While there is greater emphasis than ever before on giving girls the opportunity to take the lead, we still have a ways to go in order to ensure that when they have the chance to do so, they are equipped for success.

And one of the best ways we can do this, is by giving girls mentors at a young age.

This issue is especially important when it comes to recent findings suggesting women in leadership roles are at a higher risk of becoming depressed than their male peers.

The study, done by the University of Texas at Austin and published in the Journal of Health and Social Behavior, found that when women are in positions where they are managing others and have the ability to hire or fire people, they are more likely to suffer from symptoms of depression.

The authors attributed the development of these symptoms to numerous issues, including gender bias when it comes to behavior that is deemed acceptable for men in the workplace versus women.

Tetyana Pudrovska, a sociologist who helped lead the study, said of the findings, “Women in authority positions are viewed as lacking the assertiveness and confidence of strong leaders. But when these women display such characteristics, they are judged negatively for being unfeminine. This contributes to chronic stress.”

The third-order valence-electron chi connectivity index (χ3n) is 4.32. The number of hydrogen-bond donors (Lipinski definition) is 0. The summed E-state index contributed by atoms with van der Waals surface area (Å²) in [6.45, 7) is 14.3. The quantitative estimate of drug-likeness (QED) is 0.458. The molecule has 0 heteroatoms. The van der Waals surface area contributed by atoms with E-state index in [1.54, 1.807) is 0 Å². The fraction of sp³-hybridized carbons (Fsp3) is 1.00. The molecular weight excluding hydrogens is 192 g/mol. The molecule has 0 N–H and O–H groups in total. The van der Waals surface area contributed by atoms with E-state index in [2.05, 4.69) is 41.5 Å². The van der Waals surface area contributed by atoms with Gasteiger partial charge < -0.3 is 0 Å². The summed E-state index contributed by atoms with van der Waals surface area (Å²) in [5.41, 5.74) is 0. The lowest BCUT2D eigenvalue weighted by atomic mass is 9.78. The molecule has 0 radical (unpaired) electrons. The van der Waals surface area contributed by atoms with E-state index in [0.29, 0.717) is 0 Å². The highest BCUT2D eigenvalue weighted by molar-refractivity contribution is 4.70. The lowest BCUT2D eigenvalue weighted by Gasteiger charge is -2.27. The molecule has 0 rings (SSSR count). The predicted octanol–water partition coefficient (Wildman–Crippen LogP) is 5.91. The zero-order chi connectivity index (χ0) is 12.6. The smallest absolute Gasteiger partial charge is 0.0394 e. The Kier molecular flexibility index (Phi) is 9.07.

Unfortunately, until more systematic change is put into place, it will be a long while before women stop feeling this way in the workplace.

But there is one method that can drastically help women in these situations and it is something that can be done before they even enter the workplace.

It is something that is a core part of what is done at Girls Inc., giving young women mentors to support them from a young age with the process of choosing a career and what to expect in that field.

“A strong mentor can point women to strategies that work to navigate the inevitable stereotyping and resistance,” psychologist Nathilee Caldera told Fast Company in a recent article about the findings.

Do you agree with the findings of this study? How has having a mentor helped shape your career?